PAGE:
• Aligned—Agree with the specific organization’s vision, strategy, and objectives.
  • Optimized—The KPIs should be focused on providing organization-wide strategic value rather than on non-critical local business outcomes. Selection of the wrong KPI can result in counterproductive behavior and sub-optimized results.
  • Measurable—Can be quantified/measured.
  • Realistic—Must be cost effective and fit into the organization’s culture and constraints and achievable within the given timeframe.
  • Attainable—Requires targets to be set that are observable, achievable, reasonable, and credible under expected conditions as well as independently validated.
  • Clear—Clear and focused to avoid misinterpretation or ambiguity.
  • Understood—Individuals and groups know how their behaviors and activities contribute to achieving the KPI.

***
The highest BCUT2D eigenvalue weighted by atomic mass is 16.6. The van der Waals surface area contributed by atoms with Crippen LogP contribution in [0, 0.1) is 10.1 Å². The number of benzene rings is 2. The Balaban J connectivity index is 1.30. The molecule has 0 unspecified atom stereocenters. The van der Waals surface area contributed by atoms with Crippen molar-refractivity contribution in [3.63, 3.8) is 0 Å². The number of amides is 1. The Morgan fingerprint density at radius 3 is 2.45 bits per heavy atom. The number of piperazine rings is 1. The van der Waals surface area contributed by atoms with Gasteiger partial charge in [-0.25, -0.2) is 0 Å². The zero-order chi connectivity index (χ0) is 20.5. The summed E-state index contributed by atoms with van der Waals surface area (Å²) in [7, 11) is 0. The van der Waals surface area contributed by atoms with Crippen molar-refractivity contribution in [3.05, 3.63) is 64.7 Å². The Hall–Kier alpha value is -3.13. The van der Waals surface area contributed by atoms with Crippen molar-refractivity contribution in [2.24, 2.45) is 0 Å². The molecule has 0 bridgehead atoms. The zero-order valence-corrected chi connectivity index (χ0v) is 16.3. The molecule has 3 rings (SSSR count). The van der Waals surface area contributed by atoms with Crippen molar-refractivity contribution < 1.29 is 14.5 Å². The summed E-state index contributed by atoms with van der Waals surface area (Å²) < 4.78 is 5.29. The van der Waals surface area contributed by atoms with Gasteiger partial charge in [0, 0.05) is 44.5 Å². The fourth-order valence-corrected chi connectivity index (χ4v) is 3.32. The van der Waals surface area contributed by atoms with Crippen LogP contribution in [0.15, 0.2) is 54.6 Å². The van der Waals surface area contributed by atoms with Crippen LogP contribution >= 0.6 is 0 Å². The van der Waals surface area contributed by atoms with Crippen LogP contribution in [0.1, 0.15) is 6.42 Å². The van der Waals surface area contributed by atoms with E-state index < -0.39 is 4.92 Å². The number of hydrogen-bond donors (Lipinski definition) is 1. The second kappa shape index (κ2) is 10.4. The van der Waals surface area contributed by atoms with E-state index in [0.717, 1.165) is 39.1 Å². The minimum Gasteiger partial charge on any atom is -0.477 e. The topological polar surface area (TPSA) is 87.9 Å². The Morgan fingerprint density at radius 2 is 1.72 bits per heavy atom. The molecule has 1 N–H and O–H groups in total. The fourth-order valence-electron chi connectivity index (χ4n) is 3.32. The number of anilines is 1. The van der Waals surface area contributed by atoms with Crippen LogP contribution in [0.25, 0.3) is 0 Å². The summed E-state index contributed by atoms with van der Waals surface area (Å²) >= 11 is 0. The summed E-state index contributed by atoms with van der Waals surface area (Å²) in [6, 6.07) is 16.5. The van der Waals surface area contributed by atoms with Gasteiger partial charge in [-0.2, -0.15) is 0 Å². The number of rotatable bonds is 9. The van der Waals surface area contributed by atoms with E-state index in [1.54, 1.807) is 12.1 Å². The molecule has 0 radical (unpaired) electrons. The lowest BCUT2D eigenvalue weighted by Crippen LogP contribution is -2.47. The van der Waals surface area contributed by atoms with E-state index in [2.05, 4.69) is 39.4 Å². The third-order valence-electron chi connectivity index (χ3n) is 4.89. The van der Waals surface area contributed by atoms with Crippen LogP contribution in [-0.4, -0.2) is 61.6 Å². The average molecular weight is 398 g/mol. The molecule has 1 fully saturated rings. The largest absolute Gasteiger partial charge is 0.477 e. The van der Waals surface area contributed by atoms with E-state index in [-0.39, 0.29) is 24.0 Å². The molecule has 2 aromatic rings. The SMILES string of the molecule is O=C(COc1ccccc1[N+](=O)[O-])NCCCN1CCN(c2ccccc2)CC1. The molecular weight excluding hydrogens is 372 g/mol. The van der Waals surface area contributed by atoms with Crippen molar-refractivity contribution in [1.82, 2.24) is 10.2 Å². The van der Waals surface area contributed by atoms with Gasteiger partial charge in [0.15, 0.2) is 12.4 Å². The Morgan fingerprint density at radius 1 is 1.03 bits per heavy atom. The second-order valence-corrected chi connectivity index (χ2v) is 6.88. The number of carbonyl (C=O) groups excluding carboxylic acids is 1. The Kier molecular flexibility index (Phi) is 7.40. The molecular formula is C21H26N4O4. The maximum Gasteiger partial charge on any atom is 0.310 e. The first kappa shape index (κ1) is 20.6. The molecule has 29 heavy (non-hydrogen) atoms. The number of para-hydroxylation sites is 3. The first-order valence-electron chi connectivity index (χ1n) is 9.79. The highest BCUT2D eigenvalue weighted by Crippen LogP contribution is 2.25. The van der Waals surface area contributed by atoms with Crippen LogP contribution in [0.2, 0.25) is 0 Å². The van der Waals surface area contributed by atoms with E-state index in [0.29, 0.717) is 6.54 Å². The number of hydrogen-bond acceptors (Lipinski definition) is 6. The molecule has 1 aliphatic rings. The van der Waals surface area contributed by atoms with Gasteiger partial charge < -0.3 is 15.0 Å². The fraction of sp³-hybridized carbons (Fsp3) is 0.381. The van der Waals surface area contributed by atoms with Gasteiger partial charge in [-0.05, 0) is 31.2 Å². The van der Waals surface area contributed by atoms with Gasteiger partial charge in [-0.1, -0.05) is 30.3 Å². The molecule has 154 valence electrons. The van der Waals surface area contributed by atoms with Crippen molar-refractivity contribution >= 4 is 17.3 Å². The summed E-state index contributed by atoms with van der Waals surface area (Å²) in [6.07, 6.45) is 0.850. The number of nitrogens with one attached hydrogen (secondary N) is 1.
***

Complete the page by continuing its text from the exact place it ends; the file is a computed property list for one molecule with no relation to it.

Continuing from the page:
• Predictive—The KPI may be compared to historical data over a reasonably long time so that trends can be identified.
  • Agreed—All stakeholders should agree and share responsibility for achieving the KPI target.
  • Reported—Regular reports are made available to all stakeholders and contributors so they know the current status and are able to take corrective action if needed.

The author also mentions that there are about 75 measurements that performance experts use, but none of the measurements mentioned in this article is listing the one we decided to use…

In order to assign the resources to a proposed project, our team decided to use NPV/Man days.  So… we will not picking/selecting projects with a high NVP but lengthy in time and with a high headcount requirement.  We can’t afford to tie our resources for months in those projects.

Instead, we will be picking and approving projects that have high NPV, that will be easy (and quick) to implement, that will not tie our resources for months, and that will bring the highest return per resource.